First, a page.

Part Two - 4x ^{3}Part Three - 27x ^{4}Part Four - 108x ^{5}Back to Equilibrium Menu

The general problem is this:

Given the K_{sp}, calculate the molar solubility (in mol/L) of a saturated solution of the substance.

**Example #1:** Silver chloride, AgCl, has a K_{sp} = 1.77 x 10¯^{10}. Calculate its solubility in moles per liter.

**Solution:**

1) Write the dissociation equation:

AgCl(s) ⇌ Ag^{+}(aq) + Cl¯(aq)

2) Write the K_{sp} expression:

K_{sp}= [Ag^{+}] [Cl¯]

This is the equation we must solve.

3) Put in the K_{sp} value:

1.77 x 10¯^{10}= [Ag^{+}] [Cl¯]

4) We have to reason out the values of the two guys on the right. I do that by first assigning a variable, s, to the molar solubility of AgCl. That's the value that I want to determine.

To do this, I look at the molar relationship between AgCl and Ag^{+}. (I do this because I want to express the concentrations of the ions by using 's.') I note that the molar relationship is a 1:1 molar ratio, meaning that for every one mole of AgCl that dissolves, one mole of Ag^{+}is produced. That leads me to this:[Ag^{+}] = sNow, I look at the relationship between AgCl and Cl¯. I see that it is also a 1:1 molar ratio, leading me to this:

[Cl¯] = sI am now ready to substitute into the K

_{sp}expression.

5) Substituting, we get:

1.77 x 10¯^{10}= (s) (s)

7) Now, we take the square root of __both sides__. I hope I'm not too insulting when I emphasize both sides. I have had lots of people in my classes take the square root of the x^{2} side, but not the other. After the square root, we get:

s = 1.33 x 10¯^{5}M

This is the answer because there is a one-to-one relationship between the Ag^{+} dissolved and the AgCl it came from. So, the molar solubility of AgCl is 1.33 x 10¯^{5} moles per liter.

One last thing. The K_{sp} value does not have any units on it, but when you get to the value for s, be sure to put M (for molarity) on it. The reasons behind this are complex and beyond the scope of the ChemTeam's goals for this web site.

Comment: it's important that you know how substances ionize. AgCl is easy, but you may not know that CuSCN (example #4) and silver azide (example #5) also ionize in a 1:1 molar ratio like AgCl.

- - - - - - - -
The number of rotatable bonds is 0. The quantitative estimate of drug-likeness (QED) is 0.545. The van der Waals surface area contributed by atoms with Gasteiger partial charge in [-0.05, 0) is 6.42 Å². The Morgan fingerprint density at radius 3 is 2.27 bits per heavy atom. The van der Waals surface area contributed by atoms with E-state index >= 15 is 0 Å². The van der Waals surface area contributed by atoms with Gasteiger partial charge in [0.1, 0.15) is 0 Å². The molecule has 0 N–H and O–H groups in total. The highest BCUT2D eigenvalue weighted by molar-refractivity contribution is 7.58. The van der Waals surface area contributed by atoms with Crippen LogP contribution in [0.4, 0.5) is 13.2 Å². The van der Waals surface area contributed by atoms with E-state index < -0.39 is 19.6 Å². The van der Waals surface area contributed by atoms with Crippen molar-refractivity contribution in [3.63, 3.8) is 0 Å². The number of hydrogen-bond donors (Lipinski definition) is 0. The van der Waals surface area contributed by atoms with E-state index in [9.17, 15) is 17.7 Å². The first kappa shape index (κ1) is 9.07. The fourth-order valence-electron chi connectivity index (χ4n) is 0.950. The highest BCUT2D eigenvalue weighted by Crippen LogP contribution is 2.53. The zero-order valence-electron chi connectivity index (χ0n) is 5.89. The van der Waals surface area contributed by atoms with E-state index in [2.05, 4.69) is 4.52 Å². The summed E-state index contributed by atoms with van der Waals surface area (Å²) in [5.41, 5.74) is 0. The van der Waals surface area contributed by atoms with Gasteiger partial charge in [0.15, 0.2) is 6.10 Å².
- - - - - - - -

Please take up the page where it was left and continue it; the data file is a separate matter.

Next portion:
Warning: You may know lots of common ions but, in a problem like the one under discussion, you may get an unusual one thrown at you on the test. Be prepared!

**Example #2:** Aluminum phosphate has a K_{sp} of 9.83 x 10¯^{21}. What is its molar solubility in pure water?

**Solution:**

1) Here is the dissociation equation:

AlPO_{4}(s) ⇌ Al^{3+}(aq) + PO_{4}^{3}¯(aq)

2) Here is the K_{sp} expression:

K_{sp}= [Al^{3+}] [PO_{4}^{3}¯]

3) Keep in mind that the key point is the one-to-one ratio of the ions in solution. This means that the two ions are equal in their concentration. That allows this equation:

9.83 x 10¯^{21}= (s) (s)

4) Solving gives:

s = 9.91 x 10¯^{11}M

which is the answer.

**Example #3:** Calculate the molar solubility of barium sulfate, K_{sp} = 1.07 x 10¯^{10}

**Solution:**

1) The dissociation equation and the K_{sp} expression:

BaSO_{4}(s) ⇌ Ba^{2+}(aq) + SO_{4}^{2}¯(aq)

K_{sp}= [Ba^{2+}] [SO_{4}^{2}¯]

2) The equation:

1.07 x 10¯^{10}= (s) (s)

3) when solved, gives:

s = 1.03 x 10¯^{5}M

The answer.

Remember, this is the answer because the dissolved ions and the solid are also in a one-to-one molar ratio.

Notice how I did not say 'saturated solution' in the problem. When you see this, you need to assume that it is a saturated solution. Anything else makes the problem unworkable and that is not the intent of the question writer.

**Example #4:** CuSCN, K_{sp} = 1.77 x 10¯^{13}

CuSCN(s) ⇌ Cu^{+}(aq) + SCN¯(aq)molar solubility = 4.21 x 10¯

^{7}M

**Example #5:** Silver azide has the formula AgN_{3} and K_{sp} = 2.0 x 10¯^{8}

AgN_{3}(s) ⇌ Ag^{+}(aq) + N_{3}¯(aq)Note azide, a fairly uncommon polyatomic ion. It could show up on the test! Calculating the molar solubility is left to the student.

**Bonus Example:** Magnesium ammonium phosphate, MgNH_{4}PO_{4}, Ksp = 2.5 x 10¯^{13}

This is how the substance ionizes:

MgNH_{4}PO_{4}(s) ⇌ Mg^{2+}(aq) + NH_{4}PO_{4}^{2}¯(aq)

The ammonium phosphate polyatomic ion, NH_{4}PO_{4}^{2}¯, is an uncommon one.

Part Two - 4x ^{3}Part Three - 27x ^{4}Part Four - 108x ^{5}Back to Equilibrium Menu